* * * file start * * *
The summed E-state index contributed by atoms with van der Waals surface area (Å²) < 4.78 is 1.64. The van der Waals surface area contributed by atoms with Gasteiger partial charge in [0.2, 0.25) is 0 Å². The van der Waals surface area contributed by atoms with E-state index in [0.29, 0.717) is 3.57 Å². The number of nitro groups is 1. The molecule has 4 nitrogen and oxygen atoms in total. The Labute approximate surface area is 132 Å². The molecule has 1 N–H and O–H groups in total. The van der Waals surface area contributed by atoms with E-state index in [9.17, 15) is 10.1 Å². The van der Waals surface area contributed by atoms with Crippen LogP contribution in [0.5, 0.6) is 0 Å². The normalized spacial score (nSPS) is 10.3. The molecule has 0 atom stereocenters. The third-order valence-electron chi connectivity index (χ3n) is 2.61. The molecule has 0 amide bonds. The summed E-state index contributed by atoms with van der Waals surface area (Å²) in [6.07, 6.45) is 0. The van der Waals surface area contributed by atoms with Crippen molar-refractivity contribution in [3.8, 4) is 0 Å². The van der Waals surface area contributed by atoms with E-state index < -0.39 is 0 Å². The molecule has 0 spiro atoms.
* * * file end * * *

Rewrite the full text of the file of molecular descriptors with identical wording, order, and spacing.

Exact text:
The summed E-state index contributed by atoms with van der Waals surface area (Å²) < 4.78 is 1.64. The van der Waals surface area contributed by atoms with Gasteiger partial charge in [0.2, 0.25) is 0 Å². The van der Waals surface area contributed by atoms with E-state index in [0.29, 0.717) is 3.57 Å². The number of nitro groups is 1. The molecule has 4 nitrogen and oxygen atoms in total. The Labute approximate surface area is 132 Å². The molecule has 1 N–H and O–H groups in total. The van der Waals surface area contributed by atoms with E-state index in [9.17, 15) is 10.1 Å². The van der Waals surface area contributed by atoms with Crippen LogP contribution in [0.5, 0.6) is 0 Å². The normalized spacial score (nSPS) is 10.3. The molecule has 0 atom stereocenters. The third-order valence-electron chi connectivity index (χ3n) is 2.61. The molecule has 0 amide bonds. The summed E-state index contributed by atoms with van der Waals surface area (Å²) in [6.07, 6.45) is 0. The van der Waals surface area contributed by atoms with Crippen molar-refractivity contribution in [3.8, 4) is 0 Å². The van der Waals surface area contributed by atoms with E-state index < -0.39 is 0 Å². The molecule has 0 spiro atoms.